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State Protective Orders and Federal Brady Disqualification: Keeping Guns Out of the Domestic Violence Dynamic

Domestic partners, married couples, or really any family members can potentially be the victims of domestic violence. Sometimes this is a pattern, but sometimes it is a one-time event in the emotionally charged event leading unraveling of the relationship. In some cases, tensions are high, remain high, and domestic violence can be a very real, on-going concern for a party, friends, family, and lawyers.

However, there are a number of protections and safeguards in place to prevent a potentially tragic escalation of a domestic matter. Under a uniform act in Indiana law, after a hearing and proving the risk, the person who is the threat can become “Brady Disqualified” if an incident of domestic violence.

Brady Disqualification” prevents a number of improper people/groups of people from being able to possess or purchase firearms.1 Included in the definition of improper person to possess or purchase firearms is one who is under indictment for or convicted of a crime punishable by imprisonment for more than one (1) year, which may be the case in domestic violence.2

Under specific provisions under state law, directed by federal law, a person who has had a hearing and subject to a domestic protective order is and must be Brady disqualified. Possession of a firearm after that time is a felony.

Indiana is linked to the federal Brady provision and keeping firearms from the hands of a person who had a hearing, is subject to a protective order issuing: This is through its Indiana Civil Protection Order Act (ICPOA).3 The ICPOA states that after notice and a hearing, one may be disqualified from using or possessing a firearm, deadly weapon, or ammunition, and may need to surrender same to law enforcement.4

These federal and state safeguards are meant to keep firearms away from people who may use same for violence and have the potential to harm their families or others if in possession of a firearm. On the other hand, and outside the scope of this blog post, there are three (3) major issues with issued protective order that should be recognized. This blog highlights these and addresses a recent case on Brady disqualification.

First, in some cases, protective orders are sought in the domestic context to gain some tactical advantage and have a very “thin” basis. Be aware.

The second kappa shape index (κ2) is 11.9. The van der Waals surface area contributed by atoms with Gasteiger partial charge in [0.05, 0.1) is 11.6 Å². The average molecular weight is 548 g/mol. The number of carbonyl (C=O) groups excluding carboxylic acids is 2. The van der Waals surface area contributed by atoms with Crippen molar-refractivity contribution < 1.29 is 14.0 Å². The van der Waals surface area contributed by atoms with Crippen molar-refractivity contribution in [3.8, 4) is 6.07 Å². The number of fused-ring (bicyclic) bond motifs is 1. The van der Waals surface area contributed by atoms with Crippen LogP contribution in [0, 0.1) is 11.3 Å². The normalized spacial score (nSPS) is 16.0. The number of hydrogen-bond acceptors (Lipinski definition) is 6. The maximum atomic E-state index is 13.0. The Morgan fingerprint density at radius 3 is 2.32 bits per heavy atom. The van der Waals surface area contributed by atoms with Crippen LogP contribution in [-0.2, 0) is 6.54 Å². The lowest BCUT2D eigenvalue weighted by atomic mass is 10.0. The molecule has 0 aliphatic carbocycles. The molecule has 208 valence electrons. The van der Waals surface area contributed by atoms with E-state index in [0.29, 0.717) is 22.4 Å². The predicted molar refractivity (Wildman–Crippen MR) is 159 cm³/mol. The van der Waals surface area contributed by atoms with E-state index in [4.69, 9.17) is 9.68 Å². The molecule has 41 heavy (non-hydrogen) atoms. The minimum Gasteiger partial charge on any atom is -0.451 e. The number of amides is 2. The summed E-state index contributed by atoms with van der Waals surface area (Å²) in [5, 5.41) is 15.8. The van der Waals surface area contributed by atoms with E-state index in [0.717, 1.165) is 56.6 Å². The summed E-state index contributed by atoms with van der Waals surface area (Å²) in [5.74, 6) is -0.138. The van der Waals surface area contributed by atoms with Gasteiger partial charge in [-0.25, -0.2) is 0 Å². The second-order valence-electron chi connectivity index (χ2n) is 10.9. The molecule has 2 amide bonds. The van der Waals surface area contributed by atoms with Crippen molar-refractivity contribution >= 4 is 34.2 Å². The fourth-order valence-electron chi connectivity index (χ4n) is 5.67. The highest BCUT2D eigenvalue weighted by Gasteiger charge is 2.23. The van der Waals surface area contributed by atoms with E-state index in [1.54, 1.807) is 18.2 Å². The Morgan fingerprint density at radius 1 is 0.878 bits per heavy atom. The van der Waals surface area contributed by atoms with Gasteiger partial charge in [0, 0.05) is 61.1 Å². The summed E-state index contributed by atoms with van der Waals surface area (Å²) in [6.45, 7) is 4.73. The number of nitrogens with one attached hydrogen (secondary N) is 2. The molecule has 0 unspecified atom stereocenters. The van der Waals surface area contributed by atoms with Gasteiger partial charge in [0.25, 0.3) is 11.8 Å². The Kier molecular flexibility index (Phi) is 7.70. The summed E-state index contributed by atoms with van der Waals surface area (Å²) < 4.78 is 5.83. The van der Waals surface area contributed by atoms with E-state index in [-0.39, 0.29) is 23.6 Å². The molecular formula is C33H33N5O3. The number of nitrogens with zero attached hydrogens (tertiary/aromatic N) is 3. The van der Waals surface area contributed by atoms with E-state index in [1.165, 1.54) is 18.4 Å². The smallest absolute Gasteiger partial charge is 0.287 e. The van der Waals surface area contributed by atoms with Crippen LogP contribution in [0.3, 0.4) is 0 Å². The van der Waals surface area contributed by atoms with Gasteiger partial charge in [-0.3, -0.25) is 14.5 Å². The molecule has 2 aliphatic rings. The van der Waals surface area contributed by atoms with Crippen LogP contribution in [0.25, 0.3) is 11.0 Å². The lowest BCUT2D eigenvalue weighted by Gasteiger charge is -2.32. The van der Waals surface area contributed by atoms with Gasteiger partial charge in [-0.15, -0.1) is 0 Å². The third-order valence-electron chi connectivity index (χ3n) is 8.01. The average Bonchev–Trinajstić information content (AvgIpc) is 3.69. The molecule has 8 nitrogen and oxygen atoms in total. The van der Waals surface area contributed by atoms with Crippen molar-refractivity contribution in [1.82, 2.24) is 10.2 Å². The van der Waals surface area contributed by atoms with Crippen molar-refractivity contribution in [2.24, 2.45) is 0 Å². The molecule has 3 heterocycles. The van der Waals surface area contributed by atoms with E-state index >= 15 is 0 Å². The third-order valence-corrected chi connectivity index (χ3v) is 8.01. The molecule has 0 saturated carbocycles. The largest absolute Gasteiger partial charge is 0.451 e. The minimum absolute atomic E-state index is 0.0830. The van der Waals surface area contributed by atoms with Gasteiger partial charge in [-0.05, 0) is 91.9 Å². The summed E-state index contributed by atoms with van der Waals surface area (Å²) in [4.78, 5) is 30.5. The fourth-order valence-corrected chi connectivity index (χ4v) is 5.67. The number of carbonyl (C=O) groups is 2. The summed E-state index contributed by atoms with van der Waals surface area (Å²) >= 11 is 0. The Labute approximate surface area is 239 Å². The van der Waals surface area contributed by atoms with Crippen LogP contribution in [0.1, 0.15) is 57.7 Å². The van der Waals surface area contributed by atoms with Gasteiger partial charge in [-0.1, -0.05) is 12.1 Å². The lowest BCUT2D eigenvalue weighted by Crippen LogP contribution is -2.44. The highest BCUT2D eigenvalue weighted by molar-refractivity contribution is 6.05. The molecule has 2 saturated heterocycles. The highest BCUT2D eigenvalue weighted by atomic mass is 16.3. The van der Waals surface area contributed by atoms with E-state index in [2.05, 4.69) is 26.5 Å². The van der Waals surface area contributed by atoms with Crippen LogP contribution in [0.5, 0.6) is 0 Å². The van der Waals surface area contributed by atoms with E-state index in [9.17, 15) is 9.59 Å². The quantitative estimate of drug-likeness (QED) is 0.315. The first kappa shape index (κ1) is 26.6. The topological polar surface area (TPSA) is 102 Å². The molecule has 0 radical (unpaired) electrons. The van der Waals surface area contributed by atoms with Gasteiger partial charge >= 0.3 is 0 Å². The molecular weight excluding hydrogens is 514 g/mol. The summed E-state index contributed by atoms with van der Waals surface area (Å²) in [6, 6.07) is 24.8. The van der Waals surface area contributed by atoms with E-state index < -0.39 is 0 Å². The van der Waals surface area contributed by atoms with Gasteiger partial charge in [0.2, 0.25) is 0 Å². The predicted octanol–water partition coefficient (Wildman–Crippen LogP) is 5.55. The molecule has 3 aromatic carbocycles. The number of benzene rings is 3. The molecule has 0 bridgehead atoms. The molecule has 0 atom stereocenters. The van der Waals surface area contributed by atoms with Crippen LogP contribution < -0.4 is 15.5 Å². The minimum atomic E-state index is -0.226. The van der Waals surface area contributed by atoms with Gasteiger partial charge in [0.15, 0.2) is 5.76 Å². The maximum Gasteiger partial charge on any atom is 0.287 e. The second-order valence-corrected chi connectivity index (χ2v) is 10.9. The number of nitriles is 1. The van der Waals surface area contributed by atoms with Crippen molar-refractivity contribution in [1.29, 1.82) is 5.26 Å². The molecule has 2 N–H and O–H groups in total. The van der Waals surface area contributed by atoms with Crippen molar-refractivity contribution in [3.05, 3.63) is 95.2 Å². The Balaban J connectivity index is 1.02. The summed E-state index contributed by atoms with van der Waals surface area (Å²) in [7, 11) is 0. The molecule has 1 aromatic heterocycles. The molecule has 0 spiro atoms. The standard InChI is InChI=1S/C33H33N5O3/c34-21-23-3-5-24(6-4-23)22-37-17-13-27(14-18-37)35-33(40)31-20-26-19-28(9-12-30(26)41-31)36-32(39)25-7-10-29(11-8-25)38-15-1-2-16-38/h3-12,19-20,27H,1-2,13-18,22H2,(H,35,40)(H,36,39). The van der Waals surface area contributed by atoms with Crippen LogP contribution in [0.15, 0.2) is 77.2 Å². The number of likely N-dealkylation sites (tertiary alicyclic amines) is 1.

Second, where there is a strong likelihood of domestic violence, it is important to remember to have an alternative plan for protection (like keeping your keys and phone with you) because a paper written and signed by a judge may not dissuade someone intent on committing bodily injury.

Third, if the recipient of a protective order is a member of the police, military, or has certain security clearances, this may cause him or her to lose his employment. This may then create a situation where child support cannot be paid.

These are complex cases where one seemingly clear choice may create a number of other problems or legal issues. It is important to work with your lawyer to minimize these.

Recently, the Indiana Court of Appeals examined the case of Brady Disqualification.5 In Smith v. Ryan, Smith and Ryan lived together and were the parents to a minor child (please note this case is not one that is reported and cannot be used in any legal context). During a verbal disagreement, Smith escalated the situation and produced a firearm, while also blocking Ryan from leaving the home.

The trial court held a hearing on an order of protection against Smith. This protective order was granted, and Smith was determined to be Brady disqualified, even though, it seems Ryan never asked for Brady disqualification specifically.

The Court of Appeals cited the ICPOA, noting the policy to prevent future domestic violence. The Court also found that the trial court had noted that Ryan’s testimony regarding the incident was more believable than Smith’s. The Court held that the trial court was within its discretion to Brady disqualify Smith, based on the evidence introduced during the hearing, and the Brady Disqualification ordered by the trial court was upheld.

Domestic violence is a serious and frightening aspect in some domestic cases. The Brady Handgun Violence Prevention Act (this is a part of the United States Code) coupled with the ICPOA in Indiana seek to prevent already dangerous situations from becoming worse by removing firearms from the ready access by a person subject to the order. If domestic violence is a concern, know protection is available, and please seek help immediately.

Ciyou & Dixon, P.C. practices law throughout the state ofIndiana. This blog post was written by Bryan Ciyou, Esq. and Jessica Keyes.

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